A Tale of Two Politically Charged Thanksgivings
Last November, politicians sparred over President Obama’s executive action on immigration. This year, it’s the Syrian refugee debate that’s tapping into concerns about American identity.
When President Obama announced an executive action last November to protect millions of immigrants from deportation, his East Room pitch was framed as an appeal to the commonality of American heritage.
“Whether our forebears were strangers who crossed the Atlantic, or the Pacific, or the Rio Grande, we are here only because this country welcomed them in and taught them that to be an American is about something more than what we look like, or what our last names are, or how we worship,” Obama said. His actions sparked a swift backlash and legal action from Republicans.
One year later, the nation remains divided over illegal immigration. But Obama’s now year-old appeal could just as easily be applied to a new headline-dominating debate: what to do with the thousands of Syrian refugees fleeing war. For the second year in a row—and entirely by coincidence—the Thanksgiving holiday comes amidst a national political conversation over who deserves the right to live in the United States.
These debates are rooted in centuries-old arguments. Americans and their colonial antecedents—who were, of course, immigrants themselves—have struggled with the question of who should be allowed here and under what circumstances. They have questioned the fitness of indigenous Americans, African Americans, women, and members of other groups to be full, participating citizens.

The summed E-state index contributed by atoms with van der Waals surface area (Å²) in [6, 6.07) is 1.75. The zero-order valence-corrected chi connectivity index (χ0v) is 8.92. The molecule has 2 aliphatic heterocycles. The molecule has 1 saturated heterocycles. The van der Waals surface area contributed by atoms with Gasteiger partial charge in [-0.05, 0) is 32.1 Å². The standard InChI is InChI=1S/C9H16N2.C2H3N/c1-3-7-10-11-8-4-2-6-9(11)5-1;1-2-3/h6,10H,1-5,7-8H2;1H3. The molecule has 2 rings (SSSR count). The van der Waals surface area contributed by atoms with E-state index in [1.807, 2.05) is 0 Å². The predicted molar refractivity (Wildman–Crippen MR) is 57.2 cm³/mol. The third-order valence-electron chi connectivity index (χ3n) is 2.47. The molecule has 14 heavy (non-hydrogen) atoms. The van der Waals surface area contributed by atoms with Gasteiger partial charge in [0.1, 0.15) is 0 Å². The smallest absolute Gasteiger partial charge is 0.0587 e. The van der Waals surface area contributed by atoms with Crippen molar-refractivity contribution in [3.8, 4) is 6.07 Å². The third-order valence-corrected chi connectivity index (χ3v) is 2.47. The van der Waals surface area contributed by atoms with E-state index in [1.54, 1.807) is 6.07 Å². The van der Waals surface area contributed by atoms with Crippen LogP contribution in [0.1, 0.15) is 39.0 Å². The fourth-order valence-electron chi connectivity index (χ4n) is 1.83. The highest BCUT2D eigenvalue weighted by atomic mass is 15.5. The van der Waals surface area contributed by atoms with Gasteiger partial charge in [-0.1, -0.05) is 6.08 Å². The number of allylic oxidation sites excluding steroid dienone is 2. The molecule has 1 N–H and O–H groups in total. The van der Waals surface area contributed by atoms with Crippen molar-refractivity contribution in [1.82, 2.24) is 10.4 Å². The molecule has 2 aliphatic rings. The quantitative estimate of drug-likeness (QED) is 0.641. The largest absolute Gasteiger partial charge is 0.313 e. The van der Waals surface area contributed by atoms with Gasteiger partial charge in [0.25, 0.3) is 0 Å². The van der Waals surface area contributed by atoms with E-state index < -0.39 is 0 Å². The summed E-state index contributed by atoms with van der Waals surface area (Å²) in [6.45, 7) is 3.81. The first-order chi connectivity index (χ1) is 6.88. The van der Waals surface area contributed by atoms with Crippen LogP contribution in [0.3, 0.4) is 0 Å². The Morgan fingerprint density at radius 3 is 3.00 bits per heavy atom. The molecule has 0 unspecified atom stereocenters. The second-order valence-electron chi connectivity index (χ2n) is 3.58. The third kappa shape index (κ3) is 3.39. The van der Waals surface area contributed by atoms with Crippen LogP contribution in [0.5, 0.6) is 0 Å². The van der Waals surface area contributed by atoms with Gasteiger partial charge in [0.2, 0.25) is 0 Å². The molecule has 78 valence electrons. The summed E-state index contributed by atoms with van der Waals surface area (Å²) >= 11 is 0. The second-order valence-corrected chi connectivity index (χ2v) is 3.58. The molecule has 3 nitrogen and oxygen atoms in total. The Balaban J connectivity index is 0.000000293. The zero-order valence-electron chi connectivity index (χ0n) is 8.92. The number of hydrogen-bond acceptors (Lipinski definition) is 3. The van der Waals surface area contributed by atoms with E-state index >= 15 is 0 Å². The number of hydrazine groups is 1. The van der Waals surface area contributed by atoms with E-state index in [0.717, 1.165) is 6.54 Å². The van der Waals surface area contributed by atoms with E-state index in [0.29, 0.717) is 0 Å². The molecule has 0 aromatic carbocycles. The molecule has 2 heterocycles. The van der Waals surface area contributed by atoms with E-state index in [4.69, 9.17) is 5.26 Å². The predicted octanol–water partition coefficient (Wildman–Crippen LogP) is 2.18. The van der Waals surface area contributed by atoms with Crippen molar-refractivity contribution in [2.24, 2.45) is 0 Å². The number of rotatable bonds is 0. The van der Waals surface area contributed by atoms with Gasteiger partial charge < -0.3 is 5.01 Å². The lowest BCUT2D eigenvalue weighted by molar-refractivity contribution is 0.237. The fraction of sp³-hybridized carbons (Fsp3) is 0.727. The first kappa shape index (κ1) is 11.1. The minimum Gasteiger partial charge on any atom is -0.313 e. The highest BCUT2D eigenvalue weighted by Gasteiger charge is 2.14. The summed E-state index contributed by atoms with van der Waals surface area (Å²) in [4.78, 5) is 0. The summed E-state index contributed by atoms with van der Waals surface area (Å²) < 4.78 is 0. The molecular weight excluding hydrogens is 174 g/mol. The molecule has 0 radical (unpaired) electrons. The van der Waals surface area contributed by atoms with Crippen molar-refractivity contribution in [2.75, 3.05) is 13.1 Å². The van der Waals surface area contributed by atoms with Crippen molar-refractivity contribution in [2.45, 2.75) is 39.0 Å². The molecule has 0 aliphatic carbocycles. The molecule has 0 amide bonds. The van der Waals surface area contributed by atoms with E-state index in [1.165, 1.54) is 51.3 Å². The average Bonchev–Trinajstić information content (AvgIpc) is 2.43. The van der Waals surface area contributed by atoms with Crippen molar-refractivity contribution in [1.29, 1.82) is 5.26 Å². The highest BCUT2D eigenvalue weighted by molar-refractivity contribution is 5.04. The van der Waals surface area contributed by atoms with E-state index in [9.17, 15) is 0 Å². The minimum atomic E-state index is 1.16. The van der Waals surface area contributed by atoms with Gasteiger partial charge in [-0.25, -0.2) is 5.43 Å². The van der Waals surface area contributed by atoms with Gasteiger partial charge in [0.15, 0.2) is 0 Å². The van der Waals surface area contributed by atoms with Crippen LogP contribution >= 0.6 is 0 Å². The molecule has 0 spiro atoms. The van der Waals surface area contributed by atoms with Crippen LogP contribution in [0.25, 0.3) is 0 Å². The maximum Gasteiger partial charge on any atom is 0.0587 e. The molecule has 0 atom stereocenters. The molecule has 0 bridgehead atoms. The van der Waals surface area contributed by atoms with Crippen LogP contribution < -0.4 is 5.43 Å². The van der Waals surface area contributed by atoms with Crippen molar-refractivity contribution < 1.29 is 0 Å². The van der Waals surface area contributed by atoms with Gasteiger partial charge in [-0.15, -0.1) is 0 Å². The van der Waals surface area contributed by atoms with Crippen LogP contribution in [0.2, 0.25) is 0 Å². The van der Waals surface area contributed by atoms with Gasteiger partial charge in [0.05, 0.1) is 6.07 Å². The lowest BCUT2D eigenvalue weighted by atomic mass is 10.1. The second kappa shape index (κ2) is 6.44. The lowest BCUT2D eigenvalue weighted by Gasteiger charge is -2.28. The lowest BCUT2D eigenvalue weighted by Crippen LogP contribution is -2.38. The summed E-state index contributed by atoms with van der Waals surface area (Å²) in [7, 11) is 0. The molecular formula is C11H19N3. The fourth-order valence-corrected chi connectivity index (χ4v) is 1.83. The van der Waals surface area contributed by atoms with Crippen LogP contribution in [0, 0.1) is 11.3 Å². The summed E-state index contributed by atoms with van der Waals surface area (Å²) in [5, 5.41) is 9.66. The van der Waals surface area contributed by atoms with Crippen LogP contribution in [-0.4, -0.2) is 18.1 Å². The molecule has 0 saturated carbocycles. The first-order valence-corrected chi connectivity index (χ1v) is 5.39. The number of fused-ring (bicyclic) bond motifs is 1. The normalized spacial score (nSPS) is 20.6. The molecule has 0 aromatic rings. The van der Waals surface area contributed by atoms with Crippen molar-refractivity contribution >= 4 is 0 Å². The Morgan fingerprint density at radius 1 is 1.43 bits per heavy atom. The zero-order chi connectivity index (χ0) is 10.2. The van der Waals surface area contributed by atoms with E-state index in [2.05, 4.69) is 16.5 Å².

At their root, these debates are about the conception of America as a country. In broad strokes, the GOP aims to protect and preserve the America it knows. The party tends to be skeptical of policies that would bring new people into the fold, arguing that some broke the law crossing the nation’s borders, and others could threaten national security. Democrats often support policies that are more sympathetic to those seeking to join the ranks of Americans. They tend to back actions that encourage people to “come out of the shadows,” and would open the U.S. up to taking more refugees.
Some of the same Republican elected officials who criticized Obama’s actions on immigration last year have lambasted his plans to take in more refugees this fall. Those elected officials aren’t acting in a vacuum: A recent Bloomberg Politics poll showed that 53 percent of Americans oppose the Obama administration’s plans to admit more Syrian refugees into the country. And 48 percent—and the vast majority of Republicans—opposed Obama’s executive action, according to an NBC/Wall Street Journal survey.
After the president’s announcement last November, some Republicans in Congress painted the executive action as damaging to immigration-reform efforts, claiming that he had overstepped his legal authority. Senators Marco Rubio and Ted Cruz also claimed that by moving to shield undocumented immigrants from deportation, Obama was being “unfair” to the country’s legal immigrants. The party’s messaging was a concern for top Republicans, who feared that anti-immigrant rhetoric would further damage their efforts to court Hispanic voters.